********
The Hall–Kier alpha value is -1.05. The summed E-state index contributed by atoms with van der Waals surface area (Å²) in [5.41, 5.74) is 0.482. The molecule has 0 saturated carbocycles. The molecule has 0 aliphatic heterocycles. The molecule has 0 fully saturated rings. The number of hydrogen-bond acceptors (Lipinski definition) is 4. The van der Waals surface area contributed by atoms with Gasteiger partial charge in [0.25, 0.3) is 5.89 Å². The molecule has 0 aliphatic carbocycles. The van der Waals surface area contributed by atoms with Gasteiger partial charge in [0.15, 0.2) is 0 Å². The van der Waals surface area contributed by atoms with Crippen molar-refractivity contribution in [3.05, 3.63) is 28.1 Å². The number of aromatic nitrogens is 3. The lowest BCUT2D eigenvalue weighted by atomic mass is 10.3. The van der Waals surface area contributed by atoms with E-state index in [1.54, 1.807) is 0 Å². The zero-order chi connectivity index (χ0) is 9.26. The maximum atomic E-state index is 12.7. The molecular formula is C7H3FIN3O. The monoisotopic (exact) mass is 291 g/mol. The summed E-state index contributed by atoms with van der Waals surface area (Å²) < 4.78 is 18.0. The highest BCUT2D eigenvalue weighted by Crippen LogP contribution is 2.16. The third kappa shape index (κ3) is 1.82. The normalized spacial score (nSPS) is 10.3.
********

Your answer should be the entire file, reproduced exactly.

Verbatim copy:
The Hall–Kier alpha value is -1.05. The summed E-state index contributed by atoms with van der Waals surface area (Å²) in [5.41, 5.74) is 0.482. The molecule has 0 saturated carbocycles. The molecule has 0 aliphatic heterocycles. The molecule has 0 fully saturated rings. The number of hydrogen-bond acceptors (Lipinski definition) is 4. The van der Waals surface area contributed by atoms with Gasteiger partial charge in [0.25, 0.3) is 5.89 Å². The molecule has 0 aliphatic carbocycles. The van der Waals surface area contributed by atoms with Gasteiger partial charge in [0.15, 0.2) is 0 Å². The van der Waals surface area contributed by atoms with Crippen molar-refractivity contribution in [3.05, 3.63) is 28.1 Å². The number of aromatic nitrogens is 3. The lowest BCUT2D eigenvalue weighted by atomic mass is 10.3. The van der Waals surface area contributed by atoms with E-state index in [1.54, 1.807) is 0 Å². The zero-order chi connectivity index (χ0) is 9.26. The maximum atomic E-state index is 12.7. The molecular formula is C7H3FIN3O. The monoisotopic (exact) mass is 291 g/mol. The summed E-state index contributed by atoms with van der Waals surface area (Å²) < 4.78 is 18.0. The highest BCUT2D eigenvalue weighted by Crippen LogP contribution is 2.16. The third kappa shape index (κ3) is 1.82. The normalized spacial score (nSPS) is 10.3.